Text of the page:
February 8th, 2010
RE: What does the phrase ‘Will of the people’ mean to you?
Earlier this morning, Tim Eyman sent out an email which asked, in its subject line, “What does the phrase “will of the people” mean to you?” To us, those words mean that our cherished tradition of majority rule must never be compromised. Schemes that take away majority rule (such as Initiative 960 and Initiative 1053) ironically have the effect of infringing upon the will of the people.
Permit us to explain what we mean. In trying to garner publicity for Initiative 1053, Tim Eyman has deceptively tried to frame the effort to amend Initiative 960 as a “we the people versus the Legislature” conflict.
It’s a lie. There is no such conflict. We, the people, elected this Legislature, and we, the people, reelected Governor Chris Gregoire to a second four year term. What’s more, during the last two years we, the people, have rejected not one, but two Tim Eyman initiatives, at the ballot.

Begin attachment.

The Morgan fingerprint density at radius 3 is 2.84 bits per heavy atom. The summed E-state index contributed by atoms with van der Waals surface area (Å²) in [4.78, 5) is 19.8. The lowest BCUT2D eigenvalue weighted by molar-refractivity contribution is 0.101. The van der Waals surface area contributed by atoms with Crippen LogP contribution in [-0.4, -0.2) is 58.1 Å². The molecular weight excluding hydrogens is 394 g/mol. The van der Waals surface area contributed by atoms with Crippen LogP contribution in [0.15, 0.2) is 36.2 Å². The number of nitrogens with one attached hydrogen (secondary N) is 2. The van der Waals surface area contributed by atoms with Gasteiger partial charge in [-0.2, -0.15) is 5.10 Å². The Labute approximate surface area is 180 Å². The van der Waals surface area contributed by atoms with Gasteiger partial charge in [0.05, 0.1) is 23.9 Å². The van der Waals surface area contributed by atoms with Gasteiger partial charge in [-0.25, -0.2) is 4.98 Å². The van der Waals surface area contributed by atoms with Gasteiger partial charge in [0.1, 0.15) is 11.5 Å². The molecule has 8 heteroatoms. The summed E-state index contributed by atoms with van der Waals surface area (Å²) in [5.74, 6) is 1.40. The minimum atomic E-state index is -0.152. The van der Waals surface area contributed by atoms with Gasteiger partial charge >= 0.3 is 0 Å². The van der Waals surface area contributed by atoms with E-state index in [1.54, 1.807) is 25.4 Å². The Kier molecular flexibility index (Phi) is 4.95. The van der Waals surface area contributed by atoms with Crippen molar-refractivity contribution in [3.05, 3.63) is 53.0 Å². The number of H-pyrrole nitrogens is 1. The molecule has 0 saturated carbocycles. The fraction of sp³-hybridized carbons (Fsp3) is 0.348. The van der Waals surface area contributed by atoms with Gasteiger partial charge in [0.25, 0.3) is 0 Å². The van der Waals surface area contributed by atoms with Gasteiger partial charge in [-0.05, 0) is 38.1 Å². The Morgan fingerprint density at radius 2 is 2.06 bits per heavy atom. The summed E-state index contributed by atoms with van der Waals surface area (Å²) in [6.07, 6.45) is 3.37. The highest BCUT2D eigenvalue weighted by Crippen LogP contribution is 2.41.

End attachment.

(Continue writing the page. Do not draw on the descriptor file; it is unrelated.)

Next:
In moving to unlock Initiative 960’s shackles, the Legislature is doing precisely what Tim Eyman is attacking it for not doing… responding to the will of the people.
We don’t elect legislators to kowtow to the likes of Tim Eyman, who wants to rip our common wealth to shreds. We elect legislators to govern, wisely and justly. If we do not like the decisions we make, we can choose new leaders. That’s how representative democracy works. Tim Eyman has consistently sought to undermine representative democracy by making it harder for elected leaders to do their jobs and proposing schemes that add undemocratic, un-American hurdles into the legislative process.
Initiative 960, which was approved by a narrow majority in 2007, never should have taken effect, and not just because it is blatantly unconstitutional. It never should have taken effect because we the people have no authority to take away our own rights. Democracy cannot be used to abolish democracy.
A majority of Washingtonians, voting at an election, cannot decide to deprive a future majority of their rights. That this happened and could not be reversed until now is a travesty. The Supreme Court’s refusal to rule on Initiative 960’s constitutionality (the Court was asked to do so twice, in two separate lawsuits) does not make Initiative 960, or Initiative 1053, legitimate.
For additional analysis, check out this post from the NPI Advocate, the blog of our parent organization.